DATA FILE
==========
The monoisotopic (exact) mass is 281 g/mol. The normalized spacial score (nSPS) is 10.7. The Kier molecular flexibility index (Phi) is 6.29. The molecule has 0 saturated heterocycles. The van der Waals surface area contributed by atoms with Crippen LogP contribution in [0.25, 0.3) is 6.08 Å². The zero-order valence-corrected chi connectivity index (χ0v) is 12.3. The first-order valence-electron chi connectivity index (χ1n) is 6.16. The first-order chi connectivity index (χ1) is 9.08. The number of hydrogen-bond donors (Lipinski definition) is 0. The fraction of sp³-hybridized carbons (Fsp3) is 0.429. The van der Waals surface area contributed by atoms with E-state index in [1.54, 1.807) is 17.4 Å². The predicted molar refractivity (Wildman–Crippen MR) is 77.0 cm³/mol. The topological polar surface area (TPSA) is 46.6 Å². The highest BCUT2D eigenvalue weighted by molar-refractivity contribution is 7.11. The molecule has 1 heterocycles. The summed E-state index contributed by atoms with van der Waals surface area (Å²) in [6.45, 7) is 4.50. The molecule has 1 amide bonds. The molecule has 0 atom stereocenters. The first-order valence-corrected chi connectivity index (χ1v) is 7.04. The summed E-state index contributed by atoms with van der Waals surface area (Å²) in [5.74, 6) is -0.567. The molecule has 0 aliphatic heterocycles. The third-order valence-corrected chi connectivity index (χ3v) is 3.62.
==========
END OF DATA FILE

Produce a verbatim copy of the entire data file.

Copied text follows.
The monoisotopic (exact) mass is 281 g/mol. The normalized spacial score (nSPS) is 10.7. The Kier molecular flexibility index (Phi) is 6.29. The molecule has 0 saturated heterocycles. The van der Waals surface area contributed by atoms with Crippen LogP contribution in [0.25, 0.3) is 6.08 Å². The zero-order valence-corrected chi connectivity index (χ0v) is 12.3. The first-order valence-electron chi connectivity index (χ1n) is 6.16. The first-order chi connectivity index (χ1) is 9.08. The number of hydrogen-bond donors (Lipinski definition) is 0. The fraction of sp³-hybridized carbons (Fsp3) is 0.429. The van der Waals surface area contributed by atoms with E-state index in [1.54, 1.807) is 17.4 Å². The predicted molar refractivity (Wildman–Crippen MR) is 77.0 cm³/mol. The topological polar surface area (TPSA) is 46.6 Å². The highest BCUT2D eigenvalue weighted by molar-refractivity contribution is 7.11. The molecule has 1 heterocycles. The summed E-state index contributed by atoms with van der Waals surface area (Å²) in [6.45, 7) is 4.50. The molecule has 1 amide bonds. The molecule has 0 atom stereocenters. The first-order valence-corrected chi connectivity index (χ1v) is 7.04. The summed E-state index contributed by atoms with van der Waals surface area (Å²) in [5.74, 6) is -0.567. The molecule has 0 aliphatic heterocycles. The third-order valence-corrected chi connectivity index (χ3v) is 3.62.